It’s a role that many players would prefer to avoid and that few ever get to experience fully: the emergency catcher.
Teams can go years — in some cases decades — without using an emergency catcher. The role tends to exist more in theory than it does in practice.
Yet most teams carry just two catchers on their 25-man rosters, which means managers must know who they would call on should both catchers become unavailable due to in-game moves and injuries.
Earlier this month, for example, Toronto Blue Jays catcher J.P. Arencibia was hit by a pitch on the hand after pinch hitting for Henry Blanco in a game against the Tampa Bay Rays. Arencibia was able to stay in the game and catch, but if he had been forced to exit, the Blue Jays would have been in trouble.
In that specific instance, Emilio Bonifacio would have donned the so-called ‘tools of ignorance’ had Arencibia been required to leave the game. But manager John Gibbons has said that in general utility player Mark DeRosa would serve as the team’s emergency catcher.
It’s not a role DeRosa has practiced for -- Gibbons has not yet asked him to work out in catcher’s gear -- but it’s one he’s most certainly open to.
“If I could go back in time and start my career over, I would have caught,” DeRosa said. “I just enjoy the game.”
DeRosa has spent much of his career playing second base and shortstop and he enjoys being able to watch the catcher’s signs from the centre of the field.
“When I’m playing up the middle I like knowing what pitches are coming,” he said. “I would like to control the game.”
He’s not the only member of the Blue Jays who has had to prepare for the possibility of catching. Shortstop Munenori Kawasaki, who’s listed at 5’10” and 165 pounds, worked out in catcher’s equipment last year, when he was the emergency catcher for the Seattle Mariners.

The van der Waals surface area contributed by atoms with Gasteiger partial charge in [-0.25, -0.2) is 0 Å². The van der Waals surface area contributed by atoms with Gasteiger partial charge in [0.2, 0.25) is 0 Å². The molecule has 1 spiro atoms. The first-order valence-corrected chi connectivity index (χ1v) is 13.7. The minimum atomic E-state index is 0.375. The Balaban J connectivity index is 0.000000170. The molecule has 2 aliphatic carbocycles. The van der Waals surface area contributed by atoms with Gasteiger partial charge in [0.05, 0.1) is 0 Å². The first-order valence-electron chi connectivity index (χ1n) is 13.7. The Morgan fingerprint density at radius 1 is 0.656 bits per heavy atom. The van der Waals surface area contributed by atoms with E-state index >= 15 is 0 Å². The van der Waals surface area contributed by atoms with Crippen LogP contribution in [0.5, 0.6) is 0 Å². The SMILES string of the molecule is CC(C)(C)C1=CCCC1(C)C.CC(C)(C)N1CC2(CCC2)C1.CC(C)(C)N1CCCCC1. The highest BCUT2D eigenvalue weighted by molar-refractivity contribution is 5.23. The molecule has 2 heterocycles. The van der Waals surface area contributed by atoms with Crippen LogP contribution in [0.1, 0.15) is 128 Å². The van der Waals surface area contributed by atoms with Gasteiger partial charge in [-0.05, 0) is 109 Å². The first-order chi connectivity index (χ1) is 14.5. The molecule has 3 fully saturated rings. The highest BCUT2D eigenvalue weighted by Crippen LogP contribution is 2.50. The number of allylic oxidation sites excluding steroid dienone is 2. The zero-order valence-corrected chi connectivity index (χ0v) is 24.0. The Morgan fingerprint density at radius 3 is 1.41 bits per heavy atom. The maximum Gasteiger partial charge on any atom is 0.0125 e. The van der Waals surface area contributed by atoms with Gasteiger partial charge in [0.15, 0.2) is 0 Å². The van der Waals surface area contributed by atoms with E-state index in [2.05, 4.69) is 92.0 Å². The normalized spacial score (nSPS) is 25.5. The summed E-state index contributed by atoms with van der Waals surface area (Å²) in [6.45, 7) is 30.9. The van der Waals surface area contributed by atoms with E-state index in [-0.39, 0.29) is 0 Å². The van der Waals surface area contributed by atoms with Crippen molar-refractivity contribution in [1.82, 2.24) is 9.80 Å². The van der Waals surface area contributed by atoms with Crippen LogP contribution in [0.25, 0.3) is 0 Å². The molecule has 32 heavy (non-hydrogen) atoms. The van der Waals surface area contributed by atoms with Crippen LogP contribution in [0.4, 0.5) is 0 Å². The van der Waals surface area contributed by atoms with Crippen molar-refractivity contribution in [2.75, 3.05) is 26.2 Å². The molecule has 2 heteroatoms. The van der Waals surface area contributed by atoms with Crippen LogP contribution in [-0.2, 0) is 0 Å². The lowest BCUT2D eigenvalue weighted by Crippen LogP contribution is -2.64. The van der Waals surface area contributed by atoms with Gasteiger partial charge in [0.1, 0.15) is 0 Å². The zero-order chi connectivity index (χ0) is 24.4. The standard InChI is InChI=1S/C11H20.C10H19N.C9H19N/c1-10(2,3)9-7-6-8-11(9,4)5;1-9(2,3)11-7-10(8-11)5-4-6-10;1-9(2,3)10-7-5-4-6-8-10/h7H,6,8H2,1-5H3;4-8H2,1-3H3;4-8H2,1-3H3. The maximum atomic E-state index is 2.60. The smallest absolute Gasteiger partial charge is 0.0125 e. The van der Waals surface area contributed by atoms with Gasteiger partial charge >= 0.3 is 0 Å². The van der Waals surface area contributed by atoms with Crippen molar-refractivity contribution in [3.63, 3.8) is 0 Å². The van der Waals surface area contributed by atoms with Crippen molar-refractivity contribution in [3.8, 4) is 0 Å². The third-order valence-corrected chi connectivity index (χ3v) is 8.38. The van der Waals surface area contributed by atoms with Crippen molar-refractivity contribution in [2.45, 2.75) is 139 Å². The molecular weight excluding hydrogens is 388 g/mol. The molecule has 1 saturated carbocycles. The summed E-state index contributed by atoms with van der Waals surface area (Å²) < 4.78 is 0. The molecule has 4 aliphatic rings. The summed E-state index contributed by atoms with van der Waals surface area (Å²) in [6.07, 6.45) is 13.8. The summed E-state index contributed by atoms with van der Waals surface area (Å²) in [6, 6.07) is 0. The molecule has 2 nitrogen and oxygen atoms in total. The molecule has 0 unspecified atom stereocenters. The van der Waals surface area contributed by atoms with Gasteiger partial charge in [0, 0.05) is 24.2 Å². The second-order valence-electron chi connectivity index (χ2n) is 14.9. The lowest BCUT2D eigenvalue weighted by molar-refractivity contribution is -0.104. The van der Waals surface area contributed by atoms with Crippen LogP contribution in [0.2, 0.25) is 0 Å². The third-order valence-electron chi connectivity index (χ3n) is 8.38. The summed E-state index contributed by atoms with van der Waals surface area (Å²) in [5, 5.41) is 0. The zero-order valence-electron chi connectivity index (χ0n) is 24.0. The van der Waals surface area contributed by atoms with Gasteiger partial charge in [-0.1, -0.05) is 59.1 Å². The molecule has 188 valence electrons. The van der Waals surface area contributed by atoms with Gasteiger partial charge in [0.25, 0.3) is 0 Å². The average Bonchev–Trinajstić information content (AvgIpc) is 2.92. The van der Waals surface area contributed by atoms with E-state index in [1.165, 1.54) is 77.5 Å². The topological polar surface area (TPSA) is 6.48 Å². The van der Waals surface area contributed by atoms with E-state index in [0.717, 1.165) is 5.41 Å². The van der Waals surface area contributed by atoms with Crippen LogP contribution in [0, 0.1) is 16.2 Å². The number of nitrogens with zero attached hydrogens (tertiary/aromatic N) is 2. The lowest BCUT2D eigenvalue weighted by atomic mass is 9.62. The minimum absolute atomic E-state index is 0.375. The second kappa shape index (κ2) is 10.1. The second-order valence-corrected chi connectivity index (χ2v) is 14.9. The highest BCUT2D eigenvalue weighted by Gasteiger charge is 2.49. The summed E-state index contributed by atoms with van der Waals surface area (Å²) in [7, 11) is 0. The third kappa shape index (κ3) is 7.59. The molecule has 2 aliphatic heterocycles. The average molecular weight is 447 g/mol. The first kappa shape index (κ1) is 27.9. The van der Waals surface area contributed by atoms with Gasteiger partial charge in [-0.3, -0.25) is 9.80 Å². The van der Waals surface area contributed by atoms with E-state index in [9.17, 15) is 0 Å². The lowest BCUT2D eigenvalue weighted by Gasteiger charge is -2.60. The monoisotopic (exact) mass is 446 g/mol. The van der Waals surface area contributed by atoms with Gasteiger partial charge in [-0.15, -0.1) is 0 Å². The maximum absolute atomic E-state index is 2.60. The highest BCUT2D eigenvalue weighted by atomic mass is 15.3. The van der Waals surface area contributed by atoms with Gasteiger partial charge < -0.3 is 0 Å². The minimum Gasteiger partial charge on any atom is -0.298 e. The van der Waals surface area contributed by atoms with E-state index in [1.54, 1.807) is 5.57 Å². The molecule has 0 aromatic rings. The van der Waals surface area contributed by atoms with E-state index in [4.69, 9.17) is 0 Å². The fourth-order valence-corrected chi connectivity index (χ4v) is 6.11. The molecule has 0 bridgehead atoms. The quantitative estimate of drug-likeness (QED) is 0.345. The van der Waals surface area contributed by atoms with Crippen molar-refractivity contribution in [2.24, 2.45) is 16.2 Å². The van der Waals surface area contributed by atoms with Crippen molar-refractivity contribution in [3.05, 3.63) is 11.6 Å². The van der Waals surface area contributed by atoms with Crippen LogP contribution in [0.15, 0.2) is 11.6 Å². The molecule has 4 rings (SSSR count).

Kawasaki never caught, but in some cases emergency catchers do have to make appearances. Infielder Neifi Perez caught one game for the 1998 Colorado Rockies. The next year outfielder Raul Ibanez caught four innings for the Seattle Mariners.
Earlier this year, manager Joe Girardi expressed hope that Ichiro Suzuki might become the emergency catcher for the New York Yankees. Suzuki won’t catch, even in an emergency, but keep a close watch on Milwaukee Brewers games, as their third string catcher is the left-handed throwing Logan Schafer.
DeRosa has played first base, second base, third base, shortstop, left field and right field over the course of his 16 MLB seasons. Yet even after 1,182 MLB games he has never been asked to catch. He has tried on catcher’s equipment in the past, and it doesn’t feel quite right.
“It’s uncomfortable because I’m not used to it,” DeRosa said. “But I have nothing but respect for catchers. It’s not an easy job.”
Hopefully for the Blue Jays it's not one DeRosa will have to try any time soon.